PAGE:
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News for end of September 2002

Dear all,

It was a privilege to attend the wedding of an ex KIST student this weekend. The event took two days to complete. The bride looked emaculate. It is amazing how 'poor' people such as these rural Tanzanians living in mud and thatched houses have an incredible eye for beauty! The highlight of the event for me was a drama on a 'hen-pecked-husband'. His friend advised him to fight back, and that did not work at all. It was only when the preacher-woman finally sussed out what was happening and told the couple that the man should be the boss in the home, that things finally went into the 'and lived happily ever after' mode! This was a warning for the new couple not to make the mistake of the couple in the drama. Please pray for Juliana and Ibrahimu as they start their lives together.

I am pleased to say that I have now found some 'proper accommodation'. As from saturday evening I now have a room in the home of an African family for all the time that I will actually be staying here at Babati. I am staying with an amazing couple. Her ancestors migrated from Iraq, and his from South Africa, so they have met in the middle in Tanzania! It is an African home, but with a number of mod-cons such as electricity. They are a very friendly couple and it has been good already to talk and discuss over many things.

Tanzania is a very impressive country to work in. Although slated by some for having been socialist, the late-President Nyerere certainly brought in a number of very good policies that have given the country a good foundation to build on. The Swahili language is even more widely known in Tanzania than in Kenya, giving the country a unity based on an indigenous language greater than that of any other African country that I am aware of. Nyerere's effort at discouraging great inequalities in wealth and excessive inflow of foreign influence and ideas have brought a deep valuation by the people of their own country and culture that should continue to prove a great foundation to future developments.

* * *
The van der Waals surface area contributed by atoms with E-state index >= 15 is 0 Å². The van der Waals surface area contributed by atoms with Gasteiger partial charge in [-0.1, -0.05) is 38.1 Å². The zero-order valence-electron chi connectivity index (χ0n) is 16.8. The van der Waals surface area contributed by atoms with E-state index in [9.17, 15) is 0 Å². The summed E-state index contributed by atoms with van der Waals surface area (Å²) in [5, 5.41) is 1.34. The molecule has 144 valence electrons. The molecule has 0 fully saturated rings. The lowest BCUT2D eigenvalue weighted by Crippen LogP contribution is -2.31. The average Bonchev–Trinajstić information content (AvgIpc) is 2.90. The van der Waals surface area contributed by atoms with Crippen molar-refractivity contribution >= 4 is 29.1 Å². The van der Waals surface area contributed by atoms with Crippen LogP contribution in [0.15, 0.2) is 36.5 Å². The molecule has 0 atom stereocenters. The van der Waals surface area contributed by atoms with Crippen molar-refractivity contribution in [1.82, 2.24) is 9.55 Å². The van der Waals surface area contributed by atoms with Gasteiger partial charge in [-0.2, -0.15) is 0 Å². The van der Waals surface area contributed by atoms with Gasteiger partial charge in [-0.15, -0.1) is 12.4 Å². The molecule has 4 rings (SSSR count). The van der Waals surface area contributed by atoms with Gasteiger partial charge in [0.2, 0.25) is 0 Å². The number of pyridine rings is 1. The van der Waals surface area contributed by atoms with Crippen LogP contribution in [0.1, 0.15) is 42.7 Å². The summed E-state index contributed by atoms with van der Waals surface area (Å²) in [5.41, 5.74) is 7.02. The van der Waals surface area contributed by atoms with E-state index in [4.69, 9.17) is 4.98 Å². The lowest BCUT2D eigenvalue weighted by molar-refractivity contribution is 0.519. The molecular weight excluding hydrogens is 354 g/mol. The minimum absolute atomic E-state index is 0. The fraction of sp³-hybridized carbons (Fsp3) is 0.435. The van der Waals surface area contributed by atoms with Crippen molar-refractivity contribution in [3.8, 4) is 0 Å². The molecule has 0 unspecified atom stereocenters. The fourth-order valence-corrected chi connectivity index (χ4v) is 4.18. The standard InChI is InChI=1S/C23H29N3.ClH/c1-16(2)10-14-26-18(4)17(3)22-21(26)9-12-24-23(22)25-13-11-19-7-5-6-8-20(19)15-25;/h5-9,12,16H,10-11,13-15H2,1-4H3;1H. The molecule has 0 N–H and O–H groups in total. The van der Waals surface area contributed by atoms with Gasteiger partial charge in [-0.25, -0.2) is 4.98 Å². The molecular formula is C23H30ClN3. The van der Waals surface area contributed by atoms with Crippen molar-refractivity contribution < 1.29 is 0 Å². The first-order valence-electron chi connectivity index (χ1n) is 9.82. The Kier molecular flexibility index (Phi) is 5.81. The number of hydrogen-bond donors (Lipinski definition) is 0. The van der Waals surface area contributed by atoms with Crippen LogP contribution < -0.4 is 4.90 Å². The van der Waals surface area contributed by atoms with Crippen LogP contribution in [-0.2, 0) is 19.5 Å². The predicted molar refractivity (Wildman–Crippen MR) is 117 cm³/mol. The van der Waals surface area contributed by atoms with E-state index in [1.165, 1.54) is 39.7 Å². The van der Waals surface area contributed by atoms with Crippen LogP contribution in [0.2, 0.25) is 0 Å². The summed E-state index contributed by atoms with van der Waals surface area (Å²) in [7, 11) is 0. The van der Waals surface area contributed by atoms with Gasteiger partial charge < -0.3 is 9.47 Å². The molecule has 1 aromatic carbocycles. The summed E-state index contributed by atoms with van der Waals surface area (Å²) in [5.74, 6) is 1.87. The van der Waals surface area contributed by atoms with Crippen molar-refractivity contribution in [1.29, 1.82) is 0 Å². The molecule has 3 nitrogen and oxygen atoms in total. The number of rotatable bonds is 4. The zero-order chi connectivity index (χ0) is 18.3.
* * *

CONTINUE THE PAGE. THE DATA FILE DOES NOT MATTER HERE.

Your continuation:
On the 'down' side, there are a lot more Muslims here in Tanzania than in Kenya, and their influence has been much deeper and more profound. The potential for conflict between them and the Christian population is great, although they currently live side by side successfully without agression. It is amazing how deep a rift the Christian/Muslim divide has brought socially, considering how integrated people are geographically.

"A two roomed thatched hut is to be my accommodation for the five days of this seminar. The first room is for women and children to cook, sit, talk eat sleep and hang out in. The second room, seperated from the first by a sheet in the doorway, is for visitors to eat, sleep, talk and hangout in. I share the bed, with a half-inch foam matress, with the local church overseer. Chickens and chicks sleep under the bed. Two bags of maize, some rough benches and my bicycle share this uneven mud floored room with us. There are no doors fitted in this house, and it looks as if 'leaking roof' would be a problem if it rained. The bathroom consists of dried-grass stood up in a circle alongside another house. The is a pit toilet, open to the stars."

Best wishes,